How does the process of replacing the incoming message (say from stackexchange) to the router, and modifying the header with my PC IP happen? How does the router know which IP to insert there? Is there a MAC address of my device hidden somewhere?
How does the process of replacing the incoming message (say from stackexchange) to the router, and modifying the header with my PC IP happen?
Since you're referring to Stack Exchange, you seem to mean source NAT (NAPT) which is used for private-to-public translation, especially for Internet access.
For a new outgoing connection, the NAT router creates an entry in its translation table with
- transport-layer protocol (TCP or UDP)
- original source IP address
- original source port
- destination IP address
- destination port
- translated source IP address (only necessary for a pool of public addresses, uses the router's WAN IP otherwise)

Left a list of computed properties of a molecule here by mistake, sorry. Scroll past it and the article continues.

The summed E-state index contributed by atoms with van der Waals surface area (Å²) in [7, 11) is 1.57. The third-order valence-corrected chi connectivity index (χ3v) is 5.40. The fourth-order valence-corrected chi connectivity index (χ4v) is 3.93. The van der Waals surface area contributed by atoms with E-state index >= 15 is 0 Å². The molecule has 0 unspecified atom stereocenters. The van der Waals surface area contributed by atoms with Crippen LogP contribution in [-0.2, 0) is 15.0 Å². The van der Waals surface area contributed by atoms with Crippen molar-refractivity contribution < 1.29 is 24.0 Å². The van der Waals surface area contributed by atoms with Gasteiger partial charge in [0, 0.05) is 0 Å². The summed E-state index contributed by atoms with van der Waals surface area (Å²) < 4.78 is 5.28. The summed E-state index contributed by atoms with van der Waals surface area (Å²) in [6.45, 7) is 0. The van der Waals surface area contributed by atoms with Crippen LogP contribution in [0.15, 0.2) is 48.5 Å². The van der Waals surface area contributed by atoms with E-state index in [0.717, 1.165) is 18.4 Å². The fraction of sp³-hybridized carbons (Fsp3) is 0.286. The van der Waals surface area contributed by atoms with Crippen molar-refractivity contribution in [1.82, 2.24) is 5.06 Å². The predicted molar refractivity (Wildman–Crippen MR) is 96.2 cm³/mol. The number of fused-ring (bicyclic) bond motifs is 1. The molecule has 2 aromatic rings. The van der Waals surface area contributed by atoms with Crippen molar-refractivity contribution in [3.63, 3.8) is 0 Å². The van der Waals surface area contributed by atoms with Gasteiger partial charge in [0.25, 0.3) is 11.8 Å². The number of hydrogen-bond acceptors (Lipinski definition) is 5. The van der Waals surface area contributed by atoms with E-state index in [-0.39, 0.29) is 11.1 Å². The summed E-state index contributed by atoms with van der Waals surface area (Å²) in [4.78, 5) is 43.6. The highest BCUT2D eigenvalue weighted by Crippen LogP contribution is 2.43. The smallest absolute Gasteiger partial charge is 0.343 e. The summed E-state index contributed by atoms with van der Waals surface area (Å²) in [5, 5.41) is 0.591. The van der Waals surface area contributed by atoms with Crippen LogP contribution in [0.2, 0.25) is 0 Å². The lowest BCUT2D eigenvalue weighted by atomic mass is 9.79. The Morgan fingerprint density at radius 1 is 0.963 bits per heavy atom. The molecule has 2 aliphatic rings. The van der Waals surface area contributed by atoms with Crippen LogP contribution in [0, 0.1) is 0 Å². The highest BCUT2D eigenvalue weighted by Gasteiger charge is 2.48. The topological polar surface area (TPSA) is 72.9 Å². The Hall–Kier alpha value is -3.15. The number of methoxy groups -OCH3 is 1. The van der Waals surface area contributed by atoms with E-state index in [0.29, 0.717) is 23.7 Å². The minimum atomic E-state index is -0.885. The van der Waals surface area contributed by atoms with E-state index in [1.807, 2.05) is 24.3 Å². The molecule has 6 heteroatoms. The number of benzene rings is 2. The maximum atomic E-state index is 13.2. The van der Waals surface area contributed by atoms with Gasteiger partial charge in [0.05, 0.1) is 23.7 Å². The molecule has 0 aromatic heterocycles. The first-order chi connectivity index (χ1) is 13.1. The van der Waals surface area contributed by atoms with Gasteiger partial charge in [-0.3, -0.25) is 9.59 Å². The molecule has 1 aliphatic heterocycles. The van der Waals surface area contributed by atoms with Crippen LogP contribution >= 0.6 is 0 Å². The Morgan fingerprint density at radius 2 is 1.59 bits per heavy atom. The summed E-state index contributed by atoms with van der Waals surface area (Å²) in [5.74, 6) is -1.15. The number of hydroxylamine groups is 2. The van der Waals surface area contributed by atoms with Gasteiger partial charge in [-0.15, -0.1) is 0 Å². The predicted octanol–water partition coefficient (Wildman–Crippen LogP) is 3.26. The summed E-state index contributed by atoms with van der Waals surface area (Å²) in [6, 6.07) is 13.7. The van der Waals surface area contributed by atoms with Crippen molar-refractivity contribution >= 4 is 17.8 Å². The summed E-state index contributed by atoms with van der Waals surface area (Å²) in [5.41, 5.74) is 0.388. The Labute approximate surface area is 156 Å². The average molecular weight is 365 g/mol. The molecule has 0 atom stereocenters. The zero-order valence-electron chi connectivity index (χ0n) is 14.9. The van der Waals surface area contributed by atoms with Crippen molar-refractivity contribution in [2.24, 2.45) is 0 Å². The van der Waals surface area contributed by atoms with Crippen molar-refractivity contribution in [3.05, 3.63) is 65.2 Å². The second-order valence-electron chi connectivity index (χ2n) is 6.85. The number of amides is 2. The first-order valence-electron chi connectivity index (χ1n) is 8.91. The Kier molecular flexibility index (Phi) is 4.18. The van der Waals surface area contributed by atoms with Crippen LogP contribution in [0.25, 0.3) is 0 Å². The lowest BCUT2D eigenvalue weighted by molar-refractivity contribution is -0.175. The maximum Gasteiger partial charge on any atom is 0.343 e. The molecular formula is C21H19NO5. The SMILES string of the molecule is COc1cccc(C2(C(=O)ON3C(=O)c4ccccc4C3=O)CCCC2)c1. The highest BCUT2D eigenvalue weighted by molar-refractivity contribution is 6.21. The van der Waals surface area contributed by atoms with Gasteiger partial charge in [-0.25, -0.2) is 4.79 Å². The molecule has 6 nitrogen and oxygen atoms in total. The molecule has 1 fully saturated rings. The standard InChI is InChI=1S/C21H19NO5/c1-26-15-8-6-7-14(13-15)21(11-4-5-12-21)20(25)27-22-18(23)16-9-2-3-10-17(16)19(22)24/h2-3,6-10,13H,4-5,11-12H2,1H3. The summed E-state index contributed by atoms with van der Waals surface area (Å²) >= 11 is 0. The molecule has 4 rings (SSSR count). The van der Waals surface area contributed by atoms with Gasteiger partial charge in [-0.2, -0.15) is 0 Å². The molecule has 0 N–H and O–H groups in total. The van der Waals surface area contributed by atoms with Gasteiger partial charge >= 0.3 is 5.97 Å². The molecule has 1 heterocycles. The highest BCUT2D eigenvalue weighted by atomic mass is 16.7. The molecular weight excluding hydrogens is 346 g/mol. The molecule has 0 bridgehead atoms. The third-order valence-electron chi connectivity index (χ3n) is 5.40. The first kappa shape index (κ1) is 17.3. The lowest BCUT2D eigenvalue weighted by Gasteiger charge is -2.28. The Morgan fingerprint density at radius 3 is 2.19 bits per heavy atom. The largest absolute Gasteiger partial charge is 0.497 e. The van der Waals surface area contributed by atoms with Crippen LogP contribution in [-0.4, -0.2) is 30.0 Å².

- translated source port
Then it translates
source IP:source port to
translated IP:source port and forwards the packet to WAN.
For incoming WAN packets, the NAT router checks if there's a matching connection in its translation table. If yes, it reverses the translation (now for
destination IP address:port) and forwards the packet to LAN
How does the router know which IP to insert there?
The router uses the public IP address (or pool) that is configured for the NAT policy. (I'm simplifying a bit, NAT is sometimes also used for overlapping private-to-private networks as well.)
Is there a MAC address of my device hidden somewhere?
Each interface in a MAC-based network like Ethernet requires a unique MAC address for forwarding on the data link layer (switching). Bare IP addresses cannot be used and require resolving each IP address to a MAC address (ARP for IPv4 or NDP for IPv6).